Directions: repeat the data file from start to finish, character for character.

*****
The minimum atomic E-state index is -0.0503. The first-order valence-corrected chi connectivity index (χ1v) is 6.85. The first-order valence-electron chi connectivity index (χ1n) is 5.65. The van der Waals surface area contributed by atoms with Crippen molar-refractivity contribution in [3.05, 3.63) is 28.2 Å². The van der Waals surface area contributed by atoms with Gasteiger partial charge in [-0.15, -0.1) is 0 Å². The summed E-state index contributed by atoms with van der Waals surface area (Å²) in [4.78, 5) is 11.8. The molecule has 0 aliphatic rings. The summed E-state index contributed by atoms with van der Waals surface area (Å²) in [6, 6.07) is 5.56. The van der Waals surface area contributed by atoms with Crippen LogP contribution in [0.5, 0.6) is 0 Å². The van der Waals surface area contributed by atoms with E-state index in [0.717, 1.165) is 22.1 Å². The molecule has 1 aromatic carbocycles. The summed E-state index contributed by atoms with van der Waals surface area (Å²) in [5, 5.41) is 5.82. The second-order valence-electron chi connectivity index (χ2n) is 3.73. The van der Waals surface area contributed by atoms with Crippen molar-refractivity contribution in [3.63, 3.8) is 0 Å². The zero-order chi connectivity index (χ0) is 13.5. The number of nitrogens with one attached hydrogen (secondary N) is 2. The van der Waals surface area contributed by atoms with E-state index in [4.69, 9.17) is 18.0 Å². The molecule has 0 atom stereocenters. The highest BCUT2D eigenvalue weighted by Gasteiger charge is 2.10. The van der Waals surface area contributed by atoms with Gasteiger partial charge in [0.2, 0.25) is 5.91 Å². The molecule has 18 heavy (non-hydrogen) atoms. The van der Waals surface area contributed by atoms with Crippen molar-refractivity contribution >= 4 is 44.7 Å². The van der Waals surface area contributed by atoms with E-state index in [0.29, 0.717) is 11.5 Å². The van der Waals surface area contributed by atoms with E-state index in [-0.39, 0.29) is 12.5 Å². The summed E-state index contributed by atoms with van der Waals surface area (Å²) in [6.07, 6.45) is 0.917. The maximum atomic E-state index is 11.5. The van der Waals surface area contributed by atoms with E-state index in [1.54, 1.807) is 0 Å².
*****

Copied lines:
The minimum atomic E-state index is -0.0503. The first-order valence-corrected chi connectivity index (χ1v) is 6.85. The first-order valence-electron chi connectivity index (χ1n) is 5.65. The van der Waals surface area contributed by atoms with Crippen molar-refractivity contribution in [3.05, 3.63) is 28.2 Å². The van der Waals surface area contributed by atoms with Gasteiger partial charge in [-0.15, -0.1) is 0 Å². The summed E-state index contributed by atoms with van der Waals surface area (Å²) in [4.78, 5) is 11.8. The molecule has 0 aliphatic rings. The summed E-state index contributed by atoms with van der Waals surface area (Å²) in [6, 6.07) is 5.56. The van der Waals surface area contributed by atoms with Crippen LogP contribution in [0.5, 0.6) is 0 Å². The van der Waals surface area contributed by atoms with E-state index in [0.717, 1.165) is 22.1 Å². The molecule has 1 aromatic carbocycles. The summed E-state index contributed by atoms with van der Waals surface area (Å²) in [5, 5.41) is 5.82. The second-order valence-electron chi connectivity index (χ2n) is 3.73. The van der Waals surface area contributed by atoms with Crippen molar-refractivity contribution in [3.63, 3.8) is 0 Å². The zero-order chi connectivity index (χ0) is 13.5. The number of nitrogens with one attached hydrogen (secondary N) is 2. The van der Waals surface area contributed by atoms with E-state index in [4.69, 9.17) is 18.0 Å². The molecule has 0 atom stereocenters. The highest BCUT2D eigenvalue weighted by Gasteiger charge is 2.10. The van der Waals surface area contributed by atoms with Gasteiger partial charge in [0.2, 0.25) is 5.91 Å². The molecule has 18 heavy (non-hydrogen) atoms. The van der Waals surface area contributed by atoms with Crippen molar-refractivity contribution >= 4 is 44.7 Å². The van der Waals surface area contributed by atoms with E-state index in [0.29, 0.717) is 11.5 Å². The van der Waals surface area contributed by atoms with E-state index in [-0.39, 0.29) is 12.5 Å². The summed E-state index contributed by atoms with van der Waals surface area (Å²) in [6.07, 6.45) is 0.917. The maximum atomic E-state index is 11.5. The van der Waals surface area contributed by atoms with E-state index in [1.54, 1.807) is 0 Å².